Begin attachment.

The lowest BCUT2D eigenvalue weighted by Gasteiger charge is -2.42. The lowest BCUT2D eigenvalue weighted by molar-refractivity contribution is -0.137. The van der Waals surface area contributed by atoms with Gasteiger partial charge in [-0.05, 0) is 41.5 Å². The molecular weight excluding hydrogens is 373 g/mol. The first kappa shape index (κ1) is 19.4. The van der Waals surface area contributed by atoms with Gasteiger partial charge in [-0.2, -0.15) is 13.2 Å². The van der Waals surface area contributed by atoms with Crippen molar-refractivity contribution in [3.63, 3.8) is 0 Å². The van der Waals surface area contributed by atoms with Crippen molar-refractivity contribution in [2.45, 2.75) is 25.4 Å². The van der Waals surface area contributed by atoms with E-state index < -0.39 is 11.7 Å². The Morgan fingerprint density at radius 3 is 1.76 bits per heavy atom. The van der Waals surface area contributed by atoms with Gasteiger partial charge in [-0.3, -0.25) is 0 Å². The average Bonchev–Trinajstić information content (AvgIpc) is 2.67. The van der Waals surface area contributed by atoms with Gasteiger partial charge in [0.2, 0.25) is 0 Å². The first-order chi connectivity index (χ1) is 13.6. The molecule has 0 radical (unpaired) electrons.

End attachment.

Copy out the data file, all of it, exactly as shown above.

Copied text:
The lowest BCUT2D eigenvalue weighted by Gasteiger charge is -2.42. The lowest BCUT2D eigenvalue weighted by molar-refractivity contribution is -0.137. The van der Waals surface area contributed by atoms with Gasteiger partial charge in [-0.05, 0) is 41.5 Å². The molecular weight excluding hydrogens is 373 g/mol. The first kappa shape index (κ1) is 19.4. The van der Waals surface area contributed by atoms with Gasteiger partial charge in [-0.2, -0.15) is 13.2 Å². The van der Waals surface area contributed by atoms with Crippen molar-refractivity contribution in [3.63, 3.8) is 0 Å². The van der Waals surface area contributed by atoms with Crippen molar-refractivity contribution in [2.45, 2.75) is 25.4 Å². The van der Waals surface area contributed by atoms with E-state index < -0.39 is 11.7 Å². The Morgan fingerprint density at radius 3 is 1.76 bits per heavy atom. The van der Waals surface area contributed by atoms with Gasteiger partial charge in [-0.3, -0.25) is 0 Å². The average Bonchev–Trinajstić information content (AvgIpc) is 2.67. The van der Waals surface area contributed by atoms with Gasteiger partial charge in [0.2, 0.25) is 0 Å². The first-order chi connectivity index (χ1) is 13.6. The molecule has 0 radical (unpaired) electrons.